Child Support and Undue Hardship

Child support is crucial for ensuring that children have the financial support they need. However, the cost of supporting a child can be quite expensive. For parents struggling to make their child support payments, it is possible for the amount of child support payments to be reduced if they are creating an undue hardship on the payor.

Child support is determined by the Federal Child Support Guidelines, which as a default presumes that parents will pay a specified amount of support based on their annual income and the province they live in. This type of child support is often called table or base support. There are additional special or extraordinary expenses for a child that a parent might have to pay as well, but these are not presumed by the courts the same way table support is and they are open to more discretion depending on the circumstances of the parties.

For parents in circumstances that make it difficult to pay the table amount of support, the only reasons one is allowed to deviate from the specified amount is if they are in one of a few parenting situations, including:

To successfully establish that there is undue hardship in paying table child support and in order to get a reduction, a two-part test must be passed.

  1. Provide Facts That Demonstrate Undue Hardship Exists
    The first part simply requires a presentation of the facts that there exists undue hardship on the payor when paying the table child support.The Federal Child Support Guidelines list some of the potential circumstances that could lead to undue hardship, they are when:
    • “(a) the spouse has responsibility for an unusually high level of debts reasonably incurred to support the spouses and their children prior to the separation or to earn a living;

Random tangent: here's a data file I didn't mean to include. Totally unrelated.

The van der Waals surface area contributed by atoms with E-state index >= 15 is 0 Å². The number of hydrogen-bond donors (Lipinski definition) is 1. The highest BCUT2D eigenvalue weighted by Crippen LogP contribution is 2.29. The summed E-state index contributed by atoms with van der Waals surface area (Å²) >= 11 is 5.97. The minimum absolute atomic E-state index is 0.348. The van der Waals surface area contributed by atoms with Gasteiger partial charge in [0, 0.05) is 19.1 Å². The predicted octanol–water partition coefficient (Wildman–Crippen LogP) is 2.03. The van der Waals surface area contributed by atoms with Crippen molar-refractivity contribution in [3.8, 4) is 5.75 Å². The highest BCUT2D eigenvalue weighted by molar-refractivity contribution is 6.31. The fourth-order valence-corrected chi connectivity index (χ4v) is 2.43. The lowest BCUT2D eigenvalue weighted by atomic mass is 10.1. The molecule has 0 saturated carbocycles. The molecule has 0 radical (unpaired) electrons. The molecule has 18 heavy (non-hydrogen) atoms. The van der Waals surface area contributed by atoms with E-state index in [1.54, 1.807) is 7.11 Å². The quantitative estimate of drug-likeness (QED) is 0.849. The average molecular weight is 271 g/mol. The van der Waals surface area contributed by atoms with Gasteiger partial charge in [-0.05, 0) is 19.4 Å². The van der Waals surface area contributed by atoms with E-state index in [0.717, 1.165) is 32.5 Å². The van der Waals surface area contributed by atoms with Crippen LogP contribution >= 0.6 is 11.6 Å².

• (b) the spouse has unusually high expenses in relation to exercising access to a child;

    • (c) the spouse has a legal duty under a judgment, order or written separation agreement to support any person;

    • (d) the spouse has a legal duty to support a child, other than a child of the marriage, who is

      • (i) under the age of majority, or

      • (ii) the age of majority or over but is unable, by reason of illness, disability or other cause, to obtain the necessaries of life; and

    • (e) the spouse has a legal duty to support any person who is unable to obtain the necessaries of life due to an illness or disability.”

These are only a few examples and potentially other circumstances making it difficult for a parent to pay the table amount of child support could be used as a basis for establishing undue hardship.

  1. Prove the Parent Claiming Undue Hardship Would Not Have a Higher Standard of Living
    The second part of the test requires showing that the parent claiming undue hardship wouldn’t have a higher standard of living in their household after they paid the child support compared to the household of the recipient parent. If they would have a higher standard of living, they cannot get their child support payments reduced, even if there is a circumstance establishing undue hardship.The standard of living test isn’t just based on the incomes of each parent, but rather a larger overview of their household which includes the income of spouses, inheritances, gifts, assets and expenses.

It is important to remember that once both parts of the test are established, the court is then permitted to use its discretion to reduce the table amount of child support, but that discretion does not mean the court has to choose to do so. Each situation has its own unique set of facts that the court will consider.

The experienced family lawyers at RCMV Law are well versed on Child Support and understand how these calculations and requirements can be complicated, emotional and stressful. Contact us today to get help from one of our expert family lawyers in Calgary.

About Author

Roger G. Rouault

Roger has a diverse range of experiences amongst his experience in family law which gives him unique perspective in family law proceedings